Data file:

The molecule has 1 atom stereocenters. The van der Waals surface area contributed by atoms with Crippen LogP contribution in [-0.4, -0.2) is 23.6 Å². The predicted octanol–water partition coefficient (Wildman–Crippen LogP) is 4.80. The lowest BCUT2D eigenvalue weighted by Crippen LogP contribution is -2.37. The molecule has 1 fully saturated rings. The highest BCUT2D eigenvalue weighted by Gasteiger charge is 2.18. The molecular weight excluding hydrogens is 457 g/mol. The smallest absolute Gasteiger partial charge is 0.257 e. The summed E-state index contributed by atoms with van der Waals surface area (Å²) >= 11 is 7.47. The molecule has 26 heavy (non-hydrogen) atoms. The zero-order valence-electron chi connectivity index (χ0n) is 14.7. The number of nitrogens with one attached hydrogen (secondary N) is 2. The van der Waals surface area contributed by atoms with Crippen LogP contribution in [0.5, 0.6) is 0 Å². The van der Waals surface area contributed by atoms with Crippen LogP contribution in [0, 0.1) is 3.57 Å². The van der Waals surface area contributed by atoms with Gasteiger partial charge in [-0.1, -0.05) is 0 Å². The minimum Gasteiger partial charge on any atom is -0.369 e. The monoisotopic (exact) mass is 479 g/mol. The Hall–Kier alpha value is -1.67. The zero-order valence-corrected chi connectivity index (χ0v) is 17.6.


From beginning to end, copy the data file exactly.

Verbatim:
The molecule has 1 atom stereocenters. The van der Waals surface area contributed by atoms with Crippen LogP contribution in [-0.4, -0.2) is 23.6 Å². The predicted octanol–water partition coefficient (Wildman–Crippen LogP) is 4.80. The lowest BCUT2D eigenvalue weighted by Crippen LogP contribution is -2.37. The molecule has 1 fully saturated rings. The highest BCUT2D eigenvalue weighted by Gasteiger charge is 2.18. The molecular weight excluding hydrogens is 457 g/mol. The smallest absolute Gasteiger partial charge is 0.257 e. The summed E-state index contributed by atoms with van der Waals surface area (Å²) >= 11 is 7.47. The molecule has 26 heavy (non-hydrogen) atoms. The zero-order valence-electron chi connectivity index (χ0n) is 14.7. The number of nitrogens with one attached hydrogen (secondary N) is 2. The van der Waals surface area contributed by atoms with Crippen LogP contribution in [0.5, 0.6) is 0 Å². The van der Waals surface area contributed by atoms with Crippen LogP contribution in [0, 0.1) is 3.57 Å². The van der Waals surface area contributed by atoms with Gasteiger partial charge in [-0.1, -0.05) is 0 Å². The minimum Gasteiger partial charge on any atom is -0.369 e. The monoisotopic (exact) mass is 479 g/mol. The Hall–Kier alpha value is -1.67. The zero-order valence-corrected chi connectivity index (χ0v) is 17.6.